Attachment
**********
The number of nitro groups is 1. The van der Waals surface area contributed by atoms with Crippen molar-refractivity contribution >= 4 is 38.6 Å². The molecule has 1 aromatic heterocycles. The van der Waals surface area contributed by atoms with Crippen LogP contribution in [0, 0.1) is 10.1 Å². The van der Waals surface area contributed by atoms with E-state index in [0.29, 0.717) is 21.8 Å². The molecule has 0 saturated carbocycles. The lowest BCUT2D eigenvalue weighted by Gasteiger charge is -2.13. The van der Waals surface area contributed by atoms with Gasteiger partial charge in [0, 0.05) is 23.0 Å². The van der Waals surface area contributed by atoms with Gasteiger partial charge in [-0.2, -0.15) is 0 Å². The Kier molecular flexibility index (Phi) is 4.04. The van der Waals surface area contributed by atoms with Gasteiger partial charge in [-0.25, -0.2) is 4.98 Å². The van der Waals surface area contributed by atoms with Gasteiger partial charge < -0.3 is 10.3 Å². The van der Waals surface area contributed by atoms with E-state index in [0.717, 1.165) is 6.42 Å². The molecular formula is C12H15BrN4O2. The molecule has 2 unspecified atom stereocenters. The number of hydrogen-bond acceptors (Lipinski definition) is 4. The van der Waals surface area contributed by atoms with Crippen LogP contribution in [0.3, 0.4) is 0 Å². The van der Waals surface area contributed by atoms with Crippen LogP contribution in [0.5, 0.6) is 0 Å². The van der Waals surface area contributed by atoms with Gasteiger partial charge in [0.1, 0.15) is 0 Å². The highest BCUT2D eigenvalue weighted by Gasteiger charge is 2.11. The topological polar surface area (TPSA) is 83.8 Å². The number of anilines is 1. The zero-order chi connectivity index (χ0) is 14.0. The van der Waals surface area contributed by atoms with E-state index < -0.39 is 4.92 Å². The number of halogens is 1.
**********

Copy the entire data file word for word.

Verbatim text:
The number of nitro groups is 1. The van der Waals surface area contributed by atoms with Crippen molar-refractivity contribution >= 4 is 38.6 Å². The molecule has 1 aromatic heterocycles. The van der Waals surface area contributed by atoms with Crippen LogP contribution in [0, 0.1) is 10.1 Å². The van der Waals surface area contributed by atoms with E-state index in [0.29, 0.717) is 21.8 Å². The molecule has 0 saturated carbocycles. The lowest BCUT2D eigenvalue weighted by Gasteiger charge is -2.13. The van der Waals surface area contributed by atoms with Gasteiger partial charge in [0, 0.05) is 23.0 Å². The van der Waals surface area contributed by atoms with Gasteiger partial charge in [-0.2, -0.15) is 0 Å². The Kier molecular flexibility index (Phi) is 4.04. The van der Waals surface area contributed by atoms with Gasteiger partial charge in [-0.25, -0.2) is 4.98 Å². The van der Waals surface area contributed by atoms with Gasteiger partial charge < -0.3 is 10.3 Å². The van der Waals surface area contributed by atoms with E-state index in [0.717, 1.165) is 6.42 Å². The molecular formula is C12H15BrN4O2. The molecule has 2 unspecified atom stereocenters. The number of hydrogen-bond acceptors (Lipinski definition) is 4. The van der Waals surface area contributed by atoms with Crippen LogP contribution in [0.3, 0.4) is 0 Å². The van der Waals surface area contributed by atoms with Crippen LogP contribution in [0.5, 0.6) is 0 Å². The van der Waals surface area contributed by atoms with Gasteiger partial charge in [0.1, 0.15) is 0 Å². The highest BCUT2D eigenvalue weighted by Gasteiger charge is 2.11. The topological polar surface area (TPSA) is 83.8 Å². The number of anilines is 1. The zero-order chi connectivity index (χ0) is 14.0. The van der Waals surface area contributed by atoms with E-state index < -0.39 is 4.92 Å². The number of halogens is 1.